It just goes to show what happens when you don’t search hard enough, I suppose. A few years ago, I went through a period where I used Xubuntu, the xfce-centric version of Ubuntu. While I was using it, I came to really love the built-in bulk renamer that comes with Thunar, the xfce file manager. I absolutely like the GNOME environment better than xfce (and Nautilus, the GNOME file manager, better than Thunar), but Nautilus has no bulk rename function, so I’ve tended to keep Thunar installed (along with quite a few xfce libraries which I use solely for the bulk renamer), but that may be about to end.
For who knows how long, Ubuntu has had in its repositories a program called GPRename, which I’ve been trying out lately, and finding out that I like it almost as much as the bulk rename functions of Thunar. If I’d only looked harder at the software I had access to all this time!
GPRename isn’t just for Ubuntu, however. It’s built on Perl, and is available for Linux in general, with just a few dependencies and a very quick compile and installation process. Once installed, simply start it up and you’ll see two main windows up top, with a tabbed interface below. The large areas above are for navigating to the files you wish to rename (that area is on the left), while the other area (on the right), is where those files will appear, and where you’ll see the effects of any renaming schemes.
The first set up options you’ll see in the tabbed interface is to change the case of the file names. You can choose all caps, all lowercase, only the first letter capitalized, or a fourth option with the first letter capitalized and then any letter following a space, underscore, slash, left bracket or left parentheses. In effect, this fourth option is what is commonly known as title case, where the first letter of every word is capitalized.
The second set of renaming options is where you can insert text into a particular position of every file, or similarly, how you can delete certain characters from position “x” and position “y” (this allows you to remove a label someone previously inserted into the file name.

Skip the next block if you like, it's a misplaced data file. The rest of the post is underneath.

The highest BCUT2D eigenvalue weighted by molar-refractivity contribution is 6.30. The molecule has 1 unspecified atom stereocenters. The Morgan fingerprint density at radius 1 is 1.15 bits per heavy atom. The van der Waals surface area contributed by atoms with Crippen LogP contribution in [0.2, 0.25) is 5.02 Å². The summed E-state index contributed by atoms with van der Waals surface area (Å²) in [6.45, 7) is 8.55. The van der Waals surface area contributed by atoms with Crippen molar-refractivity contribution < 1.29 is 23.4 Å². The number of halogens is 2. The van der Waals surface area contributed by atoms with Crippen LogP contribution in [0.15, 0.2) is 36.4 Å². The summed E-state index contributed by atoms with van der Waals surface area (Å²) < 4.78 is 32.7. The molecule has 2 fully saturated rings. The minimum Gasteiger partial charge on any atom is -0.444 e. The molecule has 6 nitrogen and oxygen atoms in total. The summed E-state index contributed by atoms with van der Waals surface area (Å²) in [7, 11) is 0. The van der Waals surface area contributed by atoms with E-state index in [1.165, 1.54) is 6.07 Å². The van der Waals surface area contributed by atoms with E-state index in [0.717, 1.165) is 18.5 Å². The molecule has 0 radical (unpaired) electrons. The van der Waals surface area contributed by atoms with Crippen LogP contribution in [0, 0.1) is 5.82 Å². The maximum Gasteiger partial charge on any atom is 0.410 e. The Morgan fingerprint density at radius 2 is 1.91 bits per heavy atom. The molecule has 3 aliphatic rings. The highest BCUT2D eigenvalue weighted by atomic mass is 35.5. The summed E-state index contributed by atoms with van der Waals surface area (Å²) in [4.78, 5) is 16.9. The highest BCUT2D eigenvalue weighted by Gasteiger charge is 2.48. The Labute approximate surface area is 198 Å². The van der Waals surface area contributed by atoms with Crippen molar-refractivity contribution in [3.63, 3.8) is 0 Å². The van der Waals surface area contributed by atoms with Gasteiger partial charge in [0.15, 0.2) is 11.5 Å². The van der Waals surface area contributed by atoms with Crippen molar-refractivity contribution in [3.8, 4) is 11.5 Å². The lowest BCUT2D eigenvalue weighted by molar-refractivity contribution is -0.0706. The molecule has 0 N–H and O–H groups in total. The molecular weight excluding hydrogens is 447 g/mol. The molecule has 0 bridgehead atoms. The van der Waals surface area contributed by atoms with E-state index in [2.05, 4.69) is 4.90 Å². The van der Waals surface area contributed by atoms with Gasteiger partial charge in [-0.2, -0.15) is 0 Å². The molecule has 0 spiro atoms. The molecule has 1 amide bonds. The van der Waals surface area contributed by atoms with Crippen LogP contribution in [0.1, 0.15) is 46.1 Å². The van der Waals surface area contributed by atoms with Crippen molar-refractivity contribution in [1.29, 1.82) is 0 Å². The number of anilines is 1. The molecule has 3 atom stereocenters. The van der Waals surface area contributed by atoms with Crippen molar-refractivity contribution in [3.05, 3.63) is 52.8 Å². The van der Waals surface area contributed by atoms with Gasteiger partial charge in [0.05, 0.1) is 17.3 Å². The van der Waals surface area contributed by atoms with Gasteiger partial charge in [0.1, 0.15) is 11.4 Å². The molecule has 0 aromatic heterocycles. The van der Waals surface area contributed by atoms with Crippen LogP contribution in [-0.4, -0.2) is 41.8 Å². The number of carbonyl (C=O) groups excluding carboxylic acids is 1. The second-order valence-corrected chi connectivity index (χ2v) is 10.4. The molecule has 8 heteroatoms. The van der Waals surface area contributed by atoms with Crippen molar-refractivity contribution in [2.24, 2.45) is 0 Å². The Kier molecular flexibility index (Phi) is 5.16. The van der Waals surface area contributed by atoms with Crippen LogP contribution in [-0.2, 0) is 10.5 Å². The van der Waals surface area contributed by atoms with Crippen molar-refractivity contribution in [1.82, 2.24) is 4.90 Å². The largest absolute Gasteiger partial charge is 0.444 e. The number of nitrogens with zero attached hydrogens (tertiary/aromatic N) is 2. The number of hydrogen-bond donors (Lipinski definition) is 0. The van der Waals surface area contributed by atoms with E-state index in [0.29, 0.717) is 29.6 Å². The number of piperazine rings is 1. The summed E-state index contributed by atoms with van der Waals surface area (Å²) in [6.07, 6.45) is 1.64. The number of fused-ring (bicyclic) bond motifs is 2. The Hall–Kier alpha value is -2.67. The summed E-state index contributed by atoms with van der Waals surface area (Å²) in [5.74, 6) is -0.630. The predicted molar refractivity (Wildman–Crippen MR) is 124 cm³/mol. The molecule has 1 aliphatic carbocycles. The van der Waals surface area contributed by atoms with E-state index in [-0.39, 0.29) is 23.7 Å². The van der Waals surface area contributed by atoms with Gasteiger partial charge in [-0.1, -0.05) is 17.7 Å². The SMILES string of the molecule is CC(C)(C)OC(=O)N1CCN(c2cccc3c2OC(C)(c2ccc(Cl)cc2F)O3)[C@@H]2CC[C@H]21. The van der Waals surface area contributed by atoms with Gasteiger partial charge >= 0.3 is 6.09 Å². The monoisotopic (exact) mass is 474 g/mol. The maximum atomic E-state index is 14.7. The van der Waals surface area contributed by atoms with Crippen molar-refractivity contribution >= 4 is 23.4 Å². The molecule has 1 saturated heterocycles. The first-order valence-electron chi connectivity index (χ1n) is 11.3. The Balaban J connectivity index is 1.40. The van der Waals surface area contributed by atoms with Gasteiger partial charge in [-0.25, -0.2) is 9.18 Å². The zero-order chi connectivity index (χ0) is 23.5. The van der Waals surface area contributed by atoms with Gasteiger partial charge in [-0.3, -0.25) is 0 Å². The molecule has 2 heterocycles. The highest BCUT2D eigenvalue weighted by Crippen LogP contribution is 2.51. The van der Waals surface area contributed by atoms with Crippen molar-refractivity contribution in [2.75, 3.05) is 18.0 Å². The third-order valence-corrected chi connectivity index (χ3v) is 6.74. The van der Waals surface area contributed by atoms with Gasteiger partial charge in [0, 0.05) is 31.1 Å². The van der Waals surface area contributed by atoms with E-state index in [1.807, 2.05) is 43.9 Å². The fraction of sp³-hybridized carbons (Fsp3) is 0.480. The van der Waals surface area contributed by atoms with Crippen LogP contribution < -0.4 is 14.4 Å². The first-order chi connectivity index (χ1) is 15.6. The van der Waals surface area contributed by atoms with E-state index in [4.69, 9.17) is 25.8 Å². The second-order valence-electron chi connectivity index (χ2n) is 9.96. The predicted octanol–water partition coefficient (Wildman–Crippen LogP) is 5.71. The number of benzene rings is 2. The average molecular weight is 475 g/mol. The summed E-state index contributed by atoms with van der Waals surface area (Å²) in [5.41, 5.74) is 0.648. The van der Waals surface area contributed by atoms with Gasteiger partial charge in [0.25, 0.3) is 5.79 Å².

You can also do a search and replace (case sensitive or not, as well as taking advantage of regular expressions), so if every file has a particular phrase you want to remove (simply search for the phrase and replace it with nothing), or else you want to change it to something else, this is the tool to use.
Finally, you can order your file numerically. You can start the series on whichever number you want, and the series can increase by one, or by any interval of your choosing. You can choose to keep the existing name or not (before or after the numbers you add to the file name), along with a couple other options.
GPRename was a revelation to me. As I said, once I found Thunar’s bulk rename options in xfce, I’d stuck with it. But it always bugged me how installing a single application to perform one task dragged in so many other support libraries. GPRename doesn’t come with much extra baggage at all. It’s lean and mean, and does exactly what I want. The only feature missing from it that Thunar had was the ability to use ID3 data from MP3 files, which was useful for renaming songs, but a feature I rarely, if ever, used. If I did take advantage of that, GPRename would be of little use, but as I didn’t, it’s a near perfect replacement for me, and probably for others.
GPRename works on folders as well as files, and can be downloaded from its Sourceforge website, or Ubuntu users (and likely users of other distributions as well), will find it in the official software repositories.